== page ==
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Lightning detection/radar


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7 replies to this topic

#1 subtropical

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Posted 28 May 2010 - 02:49 PM

Hi!

I live down here in St. Pete and go through the pulling of the plugs many times over the summer months.
I like this place http://www.aprsfl.net/weather/lightning/index.php?site=SV to give me a heads up when the time comes.

What do you use in other parts of the country/world?
:-)

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#2 DeathStalker

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Posted 29 May 2010 - 02:05 PM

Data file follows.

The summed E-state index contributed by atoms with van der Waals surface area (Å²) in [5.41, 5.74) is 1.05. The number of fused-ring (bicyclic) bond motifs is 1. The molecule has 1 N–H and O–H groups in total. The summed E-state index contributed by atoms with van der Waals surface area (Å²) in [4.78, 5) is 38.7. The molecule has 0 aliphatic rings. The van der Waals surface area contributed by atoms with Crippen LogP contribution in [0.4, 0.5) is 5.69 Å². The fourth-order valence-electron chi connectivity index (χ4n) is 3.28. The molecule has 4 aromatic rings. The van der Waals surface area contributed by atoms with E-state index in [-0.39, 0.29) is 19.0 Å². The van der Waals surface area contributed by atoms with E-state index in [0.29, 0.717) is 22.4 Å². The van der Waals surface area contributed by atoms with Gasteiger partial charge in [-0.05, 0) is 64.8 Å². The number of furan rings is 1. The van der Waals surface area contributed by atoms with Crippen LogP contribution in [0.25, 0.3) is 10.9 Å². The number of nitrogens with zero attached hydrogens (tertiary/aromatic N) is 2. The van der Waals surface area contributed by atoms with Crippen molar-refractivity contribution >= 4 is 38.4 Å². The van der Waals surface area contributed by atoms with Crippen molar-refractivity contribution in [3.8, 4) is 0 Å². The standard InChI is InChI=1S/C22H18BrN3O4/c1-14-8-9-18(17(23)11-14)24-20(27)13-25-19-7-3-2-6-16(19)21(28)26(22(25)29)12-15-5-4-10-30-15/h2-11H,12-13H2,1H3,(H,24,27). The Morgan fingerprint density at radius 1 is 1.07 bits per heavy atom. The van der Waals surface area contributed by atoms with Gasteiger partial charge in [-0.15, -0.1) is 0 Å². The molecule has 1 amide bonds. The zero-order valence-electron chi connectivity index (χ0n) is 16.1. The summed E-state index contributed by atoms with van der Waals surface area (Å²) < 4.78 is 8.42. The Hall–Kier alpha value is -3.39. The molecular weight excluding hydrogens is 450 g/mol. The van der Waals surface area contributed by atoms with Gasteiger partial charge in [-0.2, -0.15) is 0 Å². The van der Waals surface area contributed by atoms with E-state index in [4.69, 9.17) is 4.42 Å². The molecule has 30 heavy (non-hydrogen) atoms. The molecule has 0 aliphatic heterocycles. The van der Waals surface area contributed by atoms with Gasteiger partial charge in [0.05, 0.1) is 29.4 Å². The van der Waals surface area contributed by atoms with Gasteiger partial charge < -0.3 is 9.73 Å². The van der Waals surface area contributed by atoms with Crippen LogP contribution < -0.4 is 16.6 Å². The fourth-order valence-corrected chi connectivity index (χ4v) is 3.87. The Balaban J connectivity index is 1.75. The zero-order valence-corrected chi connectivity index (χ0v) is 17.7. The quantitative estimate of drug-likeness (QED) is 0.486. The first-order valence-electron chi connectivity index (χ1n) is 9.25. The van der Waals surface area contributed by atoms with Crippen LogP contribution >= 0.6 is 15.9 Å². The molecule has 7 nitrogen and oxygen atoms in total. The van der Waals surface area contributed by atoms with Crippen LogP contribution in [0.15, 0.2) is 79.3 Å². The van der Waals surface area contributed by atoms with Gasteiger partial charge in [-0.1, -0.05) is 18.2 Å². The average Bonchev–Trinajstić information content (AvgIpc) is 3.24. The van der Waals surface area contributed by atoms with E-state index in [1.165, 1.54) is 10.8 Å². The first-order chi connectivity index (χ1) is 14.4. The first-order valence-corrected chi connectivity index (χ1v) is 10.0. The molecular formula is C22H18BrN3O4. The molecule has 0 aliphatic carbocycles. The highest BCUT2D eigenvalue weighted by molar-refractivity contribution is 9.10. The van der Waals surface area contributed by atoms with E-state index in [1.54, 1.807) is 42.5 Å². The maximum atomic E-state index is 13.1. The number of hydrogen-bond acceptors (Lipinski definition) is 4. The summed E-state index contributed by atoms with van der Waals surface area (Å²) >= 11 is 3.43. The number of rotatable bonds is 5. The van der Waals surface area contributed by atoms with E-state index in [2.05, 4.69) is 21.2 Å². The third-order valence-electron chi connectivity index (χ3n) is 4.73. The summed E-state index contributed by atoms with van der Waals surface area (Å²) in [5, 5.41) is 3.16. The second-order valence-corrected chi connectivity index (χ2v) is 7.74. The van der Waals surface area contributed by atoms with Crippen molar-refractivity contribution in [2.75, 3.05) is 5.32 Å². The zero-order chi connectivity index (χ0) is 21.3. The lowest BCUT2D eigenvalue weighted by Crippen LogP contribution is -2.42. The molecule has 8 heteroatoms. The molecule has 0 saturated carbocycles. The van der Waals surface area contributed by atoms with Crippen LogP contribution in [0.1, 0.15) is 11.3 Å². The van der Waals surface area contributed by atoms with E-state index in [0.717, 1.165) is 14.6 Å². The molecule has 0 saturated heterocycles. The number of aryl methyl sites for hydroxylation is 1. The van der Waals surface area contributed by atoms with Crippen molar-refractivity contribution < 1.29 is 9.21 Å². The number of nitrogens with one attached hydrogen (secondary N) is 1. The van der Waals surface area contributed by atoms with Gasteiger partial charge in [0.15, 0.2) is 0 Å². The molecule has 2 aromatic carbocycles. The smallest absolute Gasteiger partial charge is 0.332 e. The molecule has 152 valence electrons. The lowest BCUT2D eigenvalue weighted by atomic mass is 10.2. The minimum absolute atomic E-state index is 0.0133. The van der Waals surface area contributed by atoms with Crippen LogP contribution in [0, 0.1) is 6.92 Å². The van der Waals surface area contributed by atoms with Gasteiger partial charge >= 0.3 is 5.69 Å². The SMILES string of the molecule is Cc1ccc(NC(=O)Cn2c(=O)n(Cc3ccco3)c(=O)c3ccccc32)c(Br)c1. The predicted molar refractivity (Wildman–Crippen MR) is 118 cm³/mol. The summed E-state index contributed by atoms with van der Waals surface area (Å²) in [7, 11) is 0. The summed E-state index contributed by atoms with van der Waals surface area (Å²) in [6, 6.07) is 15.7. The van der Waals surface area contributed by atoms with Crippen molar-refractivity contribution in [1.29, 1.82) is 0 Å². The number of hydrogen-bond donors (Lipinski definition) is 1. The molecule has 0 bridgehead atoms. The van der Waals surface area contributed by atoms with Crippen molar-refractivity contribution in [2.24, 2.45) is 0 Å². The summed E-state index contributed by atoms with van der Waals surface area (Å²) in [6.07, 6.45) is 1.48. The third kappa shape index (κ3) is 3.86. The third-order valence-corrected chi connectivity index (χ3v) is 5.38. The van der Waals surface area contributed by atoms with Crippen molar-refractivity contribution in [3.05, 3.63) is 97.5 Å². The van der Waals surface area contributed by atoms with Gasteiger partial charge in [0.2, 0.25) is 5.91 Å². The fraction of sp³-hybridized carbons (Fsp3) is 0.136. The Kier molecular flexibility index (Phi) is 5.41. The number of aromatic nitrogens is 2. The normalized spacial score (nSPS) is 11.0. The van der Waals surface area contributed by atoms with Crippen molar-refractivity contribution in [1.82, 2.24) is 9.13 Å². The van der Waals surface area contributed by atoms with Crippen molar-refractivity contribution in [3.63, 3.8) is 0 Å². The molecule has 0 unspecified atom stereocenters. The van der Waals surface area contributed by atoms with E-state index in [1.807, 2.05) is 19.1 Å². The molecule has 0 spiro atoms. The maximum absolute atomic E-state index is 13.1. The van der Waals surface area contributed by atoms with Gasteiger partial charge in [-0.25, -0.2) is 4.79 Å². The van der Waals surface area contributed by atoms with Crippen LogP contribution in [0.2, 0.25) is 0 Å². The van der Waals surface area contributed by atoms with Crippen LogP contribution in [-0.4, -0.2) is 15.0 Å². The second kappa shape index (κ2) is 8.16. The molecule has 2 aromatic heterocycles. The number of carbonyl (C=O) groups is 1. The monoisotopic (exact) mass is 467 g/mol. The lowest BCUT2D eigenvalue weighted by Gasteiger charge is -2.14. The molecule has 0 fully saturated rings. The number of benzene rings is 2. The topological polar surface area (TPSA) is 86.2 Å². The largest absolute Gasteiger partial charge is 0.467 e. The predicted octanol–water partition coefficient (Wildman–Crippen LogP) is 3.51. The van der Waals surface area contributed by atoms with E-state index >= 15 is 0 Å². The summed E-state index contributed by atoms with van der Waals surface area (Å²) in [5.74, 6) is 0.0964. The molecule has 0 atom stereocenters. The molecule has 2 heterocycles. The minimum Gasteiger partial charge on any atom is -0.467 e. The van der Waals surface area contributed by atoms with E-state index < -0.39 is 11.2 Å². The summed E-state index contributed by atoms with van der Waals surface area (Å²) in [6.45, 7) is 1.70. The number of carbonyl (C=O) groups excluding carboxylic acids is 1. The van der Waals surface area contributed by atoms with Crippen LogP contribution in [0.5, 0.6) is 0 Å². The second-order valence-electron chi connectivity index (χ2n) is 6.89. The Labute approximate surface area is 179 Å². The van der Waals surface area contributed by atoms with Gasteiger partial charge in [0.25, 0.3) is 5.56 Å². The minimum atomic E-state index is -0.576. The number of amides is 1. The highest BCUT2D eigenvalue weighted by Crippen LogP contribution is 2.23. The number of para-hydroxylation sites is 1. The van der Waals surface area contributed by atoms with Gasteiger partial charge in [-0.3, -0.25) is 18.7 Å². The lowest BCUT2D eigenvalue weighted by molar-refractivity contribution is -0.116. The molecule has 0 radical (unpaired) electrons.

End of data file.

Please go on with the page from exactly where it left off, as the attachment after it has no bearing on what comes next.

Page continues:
A surge protector.

#3 the_patriot11

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Posted 05 June 2010 - 06:34 AM

anti lightning gun. It sits on my roof and shoots lighting before it hits my house, makes a big ZAP and then a BANG. My neighbors are cranky and I normally get the police on my door every thunderstorm for noise complaints, but hey its worth it. Air force has been hounding me for the technology for years. jk, no I just use a good surge protector and high quality power supplies in my computers, and simply turn them off when we get hit by a lightning storm. sometimes dont even turn the TV off, never had anything fry on me.

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#4 MrBruce1959

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Posted 05 June 2010 - 08:54 AM

What do you use in other parts of the country/world?


The best defense against lightening is Earth ground.